Liked by 1 person

      • Ah, just found this…

        Yes – Colin and Margaret (nee Duffy) had 8 children – 6 daughters and 2 sons. Mum died in 1999, only 66 years old, going on 67.

        Children are: Ruth, Rita, Rachel, John (who changed his name to Frank Styler…go figure), Clare and Thomas (twins), Helen and Ann ( the second set of fraternal twins).

        Arthur and Jill had five children – Liz, Cathy, Fran, Tim and David. Tim died of cancer in 2012.

        Win and Phil stayed single and were wonderful role models of women who could be significant without being attached to men. Win was brilliant… she should have been awarded a Rhodes Scholarship, (Dad was) but sadly, she was born at the wrong time. She had to leave school early as the boys’ education was prioritised, and she looked after the family after their mother died. She put herself through night school and ended up as a uni professor, teaching special education at Queensland University. She should have been head of department, but due to the sexism of the time, she was hitting her head against many brick walls. I remember her frustration about the inept men who managed the department. She really was special. I remember her asking incisive questions and encouraging us to think – she didn’t sugar-coat things. She loved the arts…. It was so sad that MS took her down painfully and completely. I still miss her. She died in 1996.

        I remember her being quite prickly and very argumentative with Dad. We could feel the competition between them.

        It would have been hard for her, having to do everything doubly well only to get a fraction of the professional recognition. Dad was feted as a Rhodes Scholar…but I think Win was equally talented. Her students absolutely loved her and she did ground-breaking work, treating people with disabilities with dignity and respect, and expecting them to have the capacity to participate in society. Sometimes when I visited during her later years, I would have to wait until a former student left… they were quite possessive of her. I think that shows how brilliant she was as a teacher.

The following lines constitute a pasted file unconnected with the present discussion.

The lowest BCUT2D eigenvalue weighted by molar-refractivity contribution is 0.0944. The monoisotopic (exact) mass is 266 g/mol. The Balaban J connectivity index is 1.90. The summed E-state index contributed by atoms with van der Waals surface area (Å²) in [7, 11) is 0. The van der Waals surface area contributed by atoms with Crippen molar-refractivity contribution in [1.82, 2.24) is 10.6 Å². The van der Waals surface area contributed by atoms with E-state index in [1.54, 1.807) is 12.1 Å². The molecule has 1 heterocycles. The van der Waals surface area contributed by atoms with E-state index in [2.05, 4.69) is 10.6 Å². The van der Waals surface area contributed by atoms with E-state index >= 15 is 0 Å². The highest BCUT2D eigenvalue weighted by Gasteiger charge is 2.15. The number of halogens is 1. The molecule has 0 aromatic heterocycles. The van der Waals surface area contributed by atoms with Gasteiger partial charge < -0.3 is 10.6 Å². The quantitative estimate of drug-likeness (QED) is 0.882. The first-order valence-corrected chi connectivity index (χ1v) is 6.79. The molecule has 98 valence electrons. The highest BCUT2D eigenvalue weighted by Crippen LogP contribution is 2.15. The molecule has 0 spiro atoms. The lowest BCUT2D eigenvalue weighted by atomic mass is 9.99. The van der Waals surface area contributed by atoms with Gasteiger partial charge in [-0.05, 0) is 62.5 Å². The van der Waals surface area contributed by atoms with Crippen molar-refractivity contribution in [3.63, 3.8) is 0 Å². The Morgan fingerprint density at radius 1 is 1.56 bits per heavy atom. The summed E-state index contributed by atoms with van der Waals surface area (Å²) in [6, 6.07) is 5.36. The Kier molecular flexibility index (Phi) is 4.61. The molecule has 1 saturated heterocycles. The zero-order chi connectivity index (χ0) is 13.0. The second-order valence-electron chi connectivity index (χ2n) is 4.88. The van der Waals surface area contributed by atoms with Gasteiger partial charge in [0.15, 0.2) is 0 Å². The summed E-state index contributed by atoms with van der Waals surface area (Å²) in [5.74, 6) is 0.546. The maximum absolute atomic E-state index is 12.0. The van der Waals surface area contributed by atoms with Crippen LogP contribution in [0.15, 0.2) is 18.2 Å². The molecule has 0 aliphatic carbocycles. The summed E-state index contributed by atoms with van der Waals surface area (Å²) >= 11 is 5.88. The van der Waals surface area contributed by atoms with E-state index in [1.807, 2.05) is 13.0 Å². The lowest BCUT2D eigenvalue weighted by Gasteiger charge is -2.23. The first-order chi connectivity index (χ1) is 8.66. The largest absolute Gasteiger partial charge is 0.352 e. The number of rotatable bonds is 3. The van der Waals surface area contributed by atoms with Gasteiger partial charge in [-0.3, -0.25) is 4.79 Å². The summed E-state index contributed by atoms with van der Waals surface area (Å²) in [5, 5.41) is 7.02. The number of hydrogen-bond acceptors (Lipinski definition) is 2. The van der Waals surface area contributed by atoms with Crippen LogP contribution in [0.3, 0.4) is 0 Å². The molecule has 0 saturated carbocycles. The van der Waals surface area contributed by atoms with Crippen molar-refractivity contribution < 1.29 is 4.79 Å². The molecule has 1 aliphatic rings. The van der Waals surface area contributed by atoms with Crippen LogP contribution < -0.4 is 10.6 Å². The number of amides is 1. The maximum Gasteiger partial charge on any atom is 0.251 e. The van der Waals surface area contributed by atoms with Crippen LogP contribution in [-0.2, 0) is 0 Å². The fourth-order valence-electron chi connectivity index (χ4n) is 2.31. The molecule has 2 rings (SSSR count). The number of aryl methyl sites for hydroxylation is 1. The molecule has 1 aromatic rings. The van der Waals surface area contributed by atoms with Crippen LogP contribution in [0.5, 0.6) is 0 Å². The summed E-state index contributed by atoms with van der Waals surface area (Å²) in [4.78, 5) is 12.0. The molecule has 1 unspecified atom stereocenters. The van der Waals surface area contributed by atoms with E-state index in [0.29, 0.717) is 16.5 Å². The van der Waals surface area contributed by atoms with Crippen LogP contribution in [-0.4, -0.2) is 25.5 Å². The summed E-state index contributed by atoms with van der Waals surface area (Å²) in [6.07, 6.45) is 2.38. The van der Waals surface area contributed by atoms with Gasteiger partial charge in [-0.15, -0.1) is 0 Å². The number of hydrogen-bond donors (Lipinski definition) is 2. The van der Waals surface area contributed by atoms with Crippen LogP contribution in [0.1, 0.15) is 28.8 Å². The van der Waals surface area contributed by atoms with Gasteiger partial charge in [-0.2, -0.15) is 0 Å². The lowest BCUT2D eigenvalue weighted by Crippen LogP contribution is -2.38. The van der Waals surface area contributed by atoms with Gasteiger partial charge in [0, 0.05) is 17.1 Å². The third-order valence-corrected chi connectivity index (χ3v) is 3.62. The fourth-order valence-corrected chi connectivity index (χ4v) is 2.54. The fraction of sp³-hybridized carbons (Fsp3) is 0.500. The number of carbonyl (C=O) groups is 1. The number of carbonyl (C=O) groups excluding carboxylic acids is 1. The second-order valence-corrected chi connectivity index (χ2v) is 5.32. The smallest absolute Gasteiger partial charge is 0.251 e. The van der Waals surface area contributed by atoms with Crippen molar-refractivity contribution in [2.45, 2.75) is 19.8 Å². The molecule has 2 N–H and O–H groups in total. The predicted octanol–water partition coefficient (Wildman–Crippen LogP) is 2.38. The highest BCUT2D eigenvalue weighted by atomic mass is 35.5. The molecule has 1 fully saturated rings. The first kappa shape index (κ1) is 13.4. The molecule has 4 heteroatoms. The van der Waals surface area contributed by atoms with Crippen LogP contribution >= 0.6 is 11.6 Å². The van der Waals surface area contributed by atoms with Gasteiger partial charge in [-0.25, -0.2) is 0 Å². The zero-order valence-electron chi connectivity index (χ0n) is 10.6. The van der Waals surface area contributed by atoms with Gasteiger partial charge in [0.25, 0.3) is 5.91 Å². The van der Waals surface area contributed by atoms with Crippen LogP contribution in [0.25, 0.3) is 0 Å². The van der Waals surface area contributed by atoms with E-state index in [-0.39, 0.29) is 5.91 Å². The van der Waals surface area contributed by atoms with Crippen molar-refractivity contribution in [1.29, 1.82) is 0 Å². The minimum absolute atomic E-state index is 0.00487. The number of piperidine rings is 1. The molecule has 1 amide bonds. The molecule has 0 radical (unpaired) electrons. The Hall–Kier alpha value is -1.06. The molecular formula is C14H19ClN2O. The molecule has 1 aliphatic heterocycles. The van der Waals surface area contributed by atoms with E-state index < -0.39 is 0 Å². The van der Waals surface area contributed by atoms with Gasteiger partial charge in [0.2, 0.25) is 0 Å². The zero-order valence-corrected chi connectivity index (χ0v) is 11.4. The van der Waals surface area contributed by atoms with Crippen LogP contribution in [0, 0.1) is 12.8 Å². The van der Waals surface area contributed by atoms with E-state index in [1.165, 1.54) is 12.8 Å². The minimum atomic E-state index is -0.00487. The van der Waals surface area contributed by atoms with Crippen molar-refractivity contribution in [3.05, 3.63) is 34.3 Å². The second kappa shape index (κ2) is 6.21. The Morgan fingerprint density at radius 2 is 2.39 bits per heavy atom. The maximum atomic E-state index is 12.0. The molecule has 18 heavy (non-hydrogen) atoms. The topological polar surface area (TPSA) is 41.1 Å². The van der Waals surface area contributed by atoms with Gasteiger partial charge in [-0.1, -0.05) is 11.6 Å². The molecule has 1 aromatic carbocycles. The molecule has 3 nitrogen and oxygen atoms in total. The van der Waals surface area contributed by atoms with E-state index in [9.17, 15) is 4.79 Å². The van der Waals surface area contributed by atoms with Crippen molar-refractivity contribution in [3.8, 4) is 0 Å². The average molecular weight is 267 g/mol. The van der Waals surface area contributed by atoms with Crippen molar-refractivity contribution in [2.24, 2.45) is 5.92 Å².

So somewhere in that gene pool, there was a mix of brilliance that struck more than once!

        Thanks for the opportunity to tell these stories and for your weaving together the threads of the family!

        Look forward to talking some day soonish,


        Liked by 1 person

  2. Hi Tas. Hope you don’t mind abbreviation of name… by the tie I scroll down to comment I forget spelling. Lovely images. Your prose shares the understanding of English that reminds me of a lot of British books I read… so delightfully phrased. Maybe you heard of a writer named Max Hennessey… writes about 18th/19th century sailing adventures… many bigger-than-life Australian plots. Your carousel pics marvelous. It looks to me like Australia in general is a fascinating place. My in-laws went to Tasmania on a cruise, but I suspect they missed discovering the flavor of your place. I asked what Tasmanians ate for breakfast. They didn’t know because they ate on the ship and then went ashore. Sigh.

    Liked by 1 person

  3. Hi Nat, thank you for the compliments. I really enjoyed researching and writing this post. I can’t take credit for all the photos as the only ones I took were the ones of “The Gallopers” in Hobart. Sadly, since I wrote this I believe the carousel has been sold. I have no idea where it is now. I miss seeing it on the waterfront every summer but now I no longer live near Hobart anyway.
    I enjoy cruising. I’ve been twice but you usually only get a day in each port which is not long enough to really get more than a taste of the place you are visiting. Most people do what your in-laws did and eat on board. That’s not entirely their fault though because when a ship arrives in a port it has to clear quarantine before passengers can disembark and that usually takes an hour so it makes sense to get breakfast before you go off for a day exploring. I think that Tasmanians eat a variety of different things for breakfast. I personally favour raisin toast but I have cereal, porridge and eggs for a change. As I was born in England I have fond memories of bacon and eggs, perhaps with some fried tomato or baked beans for Sunday breakfast. It’s nice and filling.
    I haven’t heard of Max Hennessy but I might have to check him out.

    Liked by 1 person